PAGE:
While taking A Million Steps on the Camino de Santiago, all of my stuff fit nicely in a Deuter 50 liter backpack. The minimalist items included three pairs of socks, three pairs of undies, two pair of hiking shorts (one with detachable leggings), a windbreaker, sleeping bag, two short sleeve wicking shirts, two long sleeve wicking shirts, hiking shoes, sneakers, miscellaneous toiletries, a camera, MP3 music player, chargers, a journal, Brierley guidebook, regular book, silk sleep sack, inflatable pillow, and a hat. The entire ensemble weighed 22 pounds. I was traveling with very little and my happiness was over the top.

With a few days under my belt, I began playing a mind game based on the contents of my backpack. When planning the trip, I had been careful to keep the weight of my pack below the recommended 10-15% of bodyweight (without water). Still, on the first few days, I eliminated a book, a silk sleep sack, and an inflatable Big Agnes memory foam pillow. In the early hostels, there was always a table loaded with excess items below a sign that read, “Take what you need; leave what you don’t.”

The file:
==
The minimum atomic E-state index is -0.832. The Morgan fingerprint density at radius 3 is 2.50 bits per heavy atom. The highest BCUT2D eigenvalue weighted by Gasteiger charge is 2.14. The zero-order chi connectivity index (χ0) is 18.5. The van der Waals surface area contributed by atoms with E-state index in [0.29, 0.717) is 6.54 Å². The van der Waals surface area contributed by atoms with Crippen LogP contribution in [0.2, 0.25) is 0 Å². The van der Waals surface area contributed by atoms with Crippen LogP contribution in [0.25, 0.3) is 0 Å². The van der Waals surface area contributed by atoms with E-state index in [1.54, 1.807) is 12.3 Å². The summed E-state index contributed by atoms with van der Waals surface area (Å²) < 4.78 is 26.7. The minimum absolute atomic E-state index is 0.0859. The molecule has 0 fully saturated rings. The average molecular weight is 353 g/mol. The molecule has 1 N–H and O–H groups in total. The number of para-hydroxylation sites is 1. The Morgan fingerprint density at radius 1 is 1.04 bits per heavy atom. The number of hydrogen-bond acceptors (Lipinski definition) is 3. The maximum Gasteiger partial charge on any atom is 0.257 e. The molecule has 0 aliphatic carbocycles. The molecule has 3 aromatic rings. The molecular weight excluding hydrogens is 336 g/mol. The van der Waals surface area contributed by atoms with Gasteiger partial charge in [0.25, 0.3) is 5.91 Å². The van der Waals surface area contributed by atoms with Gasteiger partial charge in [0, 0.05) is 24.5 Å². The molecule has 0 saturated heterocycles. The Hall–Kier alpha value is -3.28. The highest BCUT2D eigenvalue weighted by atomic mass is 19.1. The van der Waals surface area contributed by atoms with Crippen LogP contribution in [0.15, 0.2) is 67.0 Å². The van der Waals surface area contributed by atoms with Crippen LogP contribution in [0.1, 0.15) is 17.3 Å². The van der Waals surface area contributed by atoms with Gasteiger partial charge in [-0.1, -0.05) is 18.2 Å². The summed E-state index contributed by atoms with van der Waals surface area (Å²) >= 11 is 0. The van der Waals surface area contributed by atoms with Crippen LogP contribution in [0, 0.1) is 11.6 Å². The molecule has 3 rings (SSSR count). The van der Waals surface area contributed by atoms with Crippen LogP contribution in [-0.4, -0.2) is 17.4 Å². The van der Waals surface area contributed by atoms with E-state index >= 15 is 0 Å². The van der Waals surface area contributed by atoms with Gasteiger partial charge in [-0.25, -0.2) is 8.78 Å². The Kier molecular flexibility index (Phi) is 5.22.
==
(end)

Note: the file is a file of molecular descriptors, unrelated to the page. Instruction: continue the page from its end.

My new exercise was to mentally go through the contents of my pack and determine what was really needed to complete the trek. Did I really want my journal or could the memories survive in my mind? Obviously, my shoes were required, but did I really need three pairs of socks? Would the trip end if someone stole my camera? Were fingernail clippers required? Living with minimal material items was one of the many liberating features of this pilgrimage. Even though I carried little, I still endeavored to determine what I really required.

That thought process led me to the deeper question of what is required for me to be happy on my larger journey through life. What material items do I need to carry with me, but more importantly, what do I want to carry in my emotional backpack? Do I want more family time, more friends, more physical strength, more power? What are the true emotional necessities of life? Are events or people taking up too much space in my emotional backpack? Do any need to be cleared out? And the bigger question: what is missing that could truly enrich my life?

There is nothing wrong with having shiny new things. Just remember that happiness comes from gratitude and experiences……not stuff.